SimCity’s Always Online Mode Is Only Necessary For DRM

EA’s Lucy Bradshaw claimed that SimCity is fully dependent upon its online servers to play the game. This is only true to the extent that the game is unplayable due to the fact that the client requires an always-online connection as a form of DRM and not necessarily because the simulation is run through the servers. The DRM functions as a sort of heartbeat to check if the player is connected to the server. In an interview with Polygon, Bradshaw said that the developers “identified that many of our issues were related to how [SimCity's] GlassBox [engine] managed the vast amount of simulation data through its database.” She argued that it wouldn’t be possible for the developers to implement an offline mode without a significant amount of engineering.

However observant players on reddit have noticed that it is possible to play SimCity up to ten minutes without an online connection, as the game’s client only syncs up with the servers ever so often. The game would be playable offline (sans social features) were it not for the fact that the player is kicked out if the client does not detect an internet connection.

The GlassBox engine runs most, if not all of its city simulation locally on the client machine and not on the servers, and would continue to do so even if you were offline. As a matter of fact, the only real computation done server-side is the region computation (including commuters and trading), which has been confirmed by the game’s lead designer Ocean Quigley. Beyond that, the servers are only responsible for cloud saves, and its social features such as leaderboards and achievements—both of which have been disabled for now.

To that end, a user going by “DBrickShaw” has put together a working theory of how the processing responsibilities are distributed between the game’s client and server in an extensively well-researched post on reddit. He writes:

  • Speaking from a purely technical standpoint, it is simply not feasible to continually distribute the amount of data required to perform routing calculations for hundreds of thousands of individual agents in real time over the vast majority of internet connections available today. If any of the AI agent simulation was being done on the server side SimCity would use significantly more bandwidth than it does during gameplay, and gameplay would be significantly impacted when the connection was lost. As those who’ve fought through the last few days can attest, you can lose your connection to the EA/Maxis servers for hours at a time and the intra-city gameplay keeps working perfectly fine.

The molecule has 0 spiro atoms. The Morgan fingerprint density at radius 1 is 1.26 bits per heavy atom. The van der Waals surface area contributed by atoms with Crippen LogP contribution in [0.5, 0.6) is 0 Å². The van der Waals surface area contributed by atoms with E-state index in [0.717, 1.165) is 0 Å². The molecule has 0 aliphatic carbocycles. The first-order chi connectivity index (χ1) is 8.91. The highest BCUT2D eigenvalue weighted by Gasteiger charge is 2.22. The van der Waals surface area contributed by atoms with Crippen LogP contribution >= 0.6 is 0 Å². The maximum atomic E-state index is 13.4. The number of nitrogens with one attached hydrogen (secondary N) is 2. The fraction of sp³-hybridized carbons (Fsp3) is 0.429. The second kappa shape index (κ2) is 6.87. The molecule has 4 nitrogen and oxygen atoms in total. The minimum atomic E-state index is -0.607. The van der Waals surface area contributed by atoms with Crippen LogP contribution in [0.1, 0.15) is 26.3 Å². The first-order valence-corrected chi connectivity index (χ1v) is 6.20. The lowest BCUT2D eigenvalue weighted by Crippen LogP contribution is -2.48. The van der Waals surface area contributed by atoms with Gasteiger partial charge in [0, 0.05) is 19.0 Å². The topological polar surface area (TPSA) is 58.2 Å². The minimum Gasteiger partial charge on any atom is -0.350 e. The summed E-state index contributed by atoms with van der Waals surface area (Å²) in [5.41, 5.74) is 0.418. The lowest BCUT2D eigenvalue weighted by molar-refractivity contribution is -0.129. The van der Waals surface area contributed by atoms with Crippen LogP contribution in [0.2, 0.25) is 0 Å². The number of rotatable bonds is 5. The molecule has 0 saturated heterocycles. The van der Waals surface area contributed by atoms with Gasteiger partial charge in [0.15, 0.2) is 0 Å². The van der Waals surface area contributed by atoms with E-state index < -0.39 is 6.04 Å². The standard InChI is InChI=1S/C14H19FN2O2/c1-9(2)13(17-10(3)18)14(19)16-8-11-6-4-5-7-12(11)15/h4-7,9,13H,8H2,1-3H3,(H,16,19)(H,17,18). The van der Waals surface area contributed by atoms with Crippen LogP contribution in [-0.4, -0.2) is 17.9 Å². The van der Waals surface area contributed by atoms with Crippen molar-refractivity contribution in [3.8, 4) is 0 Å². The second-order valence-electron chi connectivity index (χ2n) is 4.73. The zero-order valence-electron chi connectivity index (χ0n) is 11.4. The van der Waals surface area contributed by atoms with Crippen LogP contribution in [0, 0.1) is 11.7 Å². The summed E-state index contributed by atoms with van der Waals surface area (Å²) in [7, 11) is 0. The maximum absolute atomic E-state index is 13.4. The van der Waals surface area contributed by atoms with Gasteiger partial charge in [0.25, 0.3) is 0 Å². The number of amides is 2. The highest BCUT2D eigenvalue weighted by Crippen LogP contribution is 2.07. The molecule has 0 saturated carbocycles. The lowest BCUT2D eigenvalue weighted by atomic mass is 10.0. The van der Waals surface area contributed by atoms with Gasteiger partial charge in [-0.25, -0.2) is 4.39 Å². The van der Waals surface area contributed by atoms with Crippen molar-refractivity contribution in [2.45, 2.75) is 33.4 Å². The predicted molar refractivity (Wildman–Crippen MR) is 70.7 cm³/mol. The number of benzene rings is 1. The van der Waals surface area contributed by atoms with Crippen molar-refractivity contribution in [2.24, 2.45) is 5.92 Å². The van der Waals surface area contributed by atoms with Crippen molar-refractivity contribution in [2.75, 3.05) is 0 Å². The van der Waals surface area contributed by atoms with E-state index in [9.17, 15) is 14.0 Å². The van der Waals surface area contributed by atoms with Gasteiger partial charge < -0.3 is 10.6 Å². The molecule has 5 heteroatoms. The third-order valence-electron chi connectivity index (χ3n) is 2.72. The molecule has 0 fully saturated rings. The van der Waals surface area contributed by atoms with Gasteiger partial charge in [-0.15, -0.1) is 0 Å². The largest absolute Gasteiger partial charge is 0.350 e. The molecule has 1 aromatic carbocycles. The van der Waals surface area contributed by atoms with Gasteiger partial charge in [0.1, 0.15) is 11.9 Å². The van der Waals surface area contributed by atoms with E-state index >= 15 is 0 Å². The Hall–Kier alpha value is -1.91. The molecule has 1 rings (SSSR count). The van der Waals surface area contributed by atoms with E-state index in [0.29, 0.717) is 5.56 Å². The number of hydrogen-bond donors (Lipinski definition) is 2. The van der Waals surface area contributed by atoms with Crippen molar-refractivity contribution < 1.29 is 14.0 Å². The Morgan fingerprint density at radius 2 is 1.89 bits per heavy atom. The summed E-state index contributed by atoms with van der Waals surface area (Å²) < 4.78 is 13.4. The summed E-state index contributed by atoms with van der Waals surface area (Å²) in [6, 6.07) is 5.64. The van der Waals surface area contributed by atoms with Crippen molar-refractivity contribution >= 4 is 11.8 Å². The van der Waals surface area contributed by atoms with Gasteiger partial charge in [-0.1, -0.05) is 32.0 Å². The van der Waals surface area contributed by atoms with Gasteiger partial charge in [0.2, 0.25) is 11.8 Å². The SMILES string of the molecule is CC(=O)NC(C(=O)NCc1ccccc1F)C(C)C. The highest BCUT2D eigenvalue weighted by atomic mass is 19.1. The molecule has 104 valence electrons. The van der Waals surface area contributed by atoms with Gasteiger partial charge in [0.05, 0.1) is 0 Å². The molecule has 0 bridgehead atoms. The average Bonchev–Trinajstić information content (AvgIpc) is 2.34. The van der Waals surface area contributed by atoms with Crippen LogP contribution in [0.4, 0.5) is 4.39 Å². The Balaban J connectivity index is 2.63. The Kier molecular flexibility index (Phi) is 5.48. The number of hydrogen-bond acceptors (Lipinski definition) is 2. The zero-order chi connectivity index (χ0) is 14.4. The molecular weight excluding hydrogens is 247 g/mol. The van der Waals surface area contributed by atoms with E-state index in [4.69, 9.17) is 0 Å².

• Cities which are not being actively played show no signs whatsoever of intra-city development. Zoned land does not develop. The number of jobs, workers, and services provided by the city don’t change. Industrial resources are not produced, and ore/coal/oil deposits are not exhausted. When you stop playing a city only a static snapshot of the city and the services it provides are saved to the server.

He argues that the servers are not handling most, if any local simulation and that SimCity would be playable offline should EA ever decide to release an offline mode.

It is safe to say that if the game was performing real-time data uploads and computations, most players’ wouldn’t have connections good enough to stream the data to begin with.

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8 Comments on SimCity’s Always Online Mode Is Only Necessary For DRM

BRay

On March 9, 2013 at 8:42 pm

So….. She’s a liar?!? Or doesn’t know what she is talking about and is doing damage control.

gasmaskangel

On March 9, 2013 at 10:30 pm

HA! HAHAHAHAHAHAHAHAHAHAHAHAHAHAHAHAHAHA!

Oh I just can’t wait to read EA’s response to this! It’s like schadenfreude Christmas!

R.J.

On March 10, 2013 at 4:20 am

It sure would be nice if companies realized that their customers are much smarter than they give them credit for, and many of them have enough technical experience of their own to be able to figure out if what they are being told is accurate or not. Plus, there is the thing called the internet, where lots of people can work together and figure things out. It’s pretty bad when your lead designer has to admit that what was being said wasn’t true, but it’s par for the course for EA to lie about why they do something and expect us to just eat it up.

michael

On March 10, 2013 at 10:19 am

Thats B..S.
The only reason they are standing by there ALWAYS online story is because they have not implemented microtransactions yet. Someone soon will crack it, its just a matter of time.

Derek

On March 10, 2013 at 10:49 am

I wonder how pissed off the brilliant programmers and artists are with their corporate offices’ decision to mutilate their work like this?

Freedonad

On March 10, 2013 at 7:29 pm

It’s gotta be the bigest hubris in the entire universe that makes a company think that noone outside their enviroment or among their customers has any sort of technical savvy whatsoever.

Kevin

On March 10, 2013 at 7:51 pm

@RJ,

Really is sorta stunning. They throw around ideas like “cloud saves” as if nobody works with the cloud on a daily basis and understands how things work. They still act like the video game demographic is 10-14 years old, instead of (especially with the PC market) middle to upper class individuals where even the typical PC gamer has a high technical IQ (compared to the public) and it only gets higher amongst the countless engineers that play.

Swcloud99

On March 10, 2013 at 8:49 pm

Of course EA will never mention this again. They are trapped in a corner and unless we harass them with this information, they just won’t respond.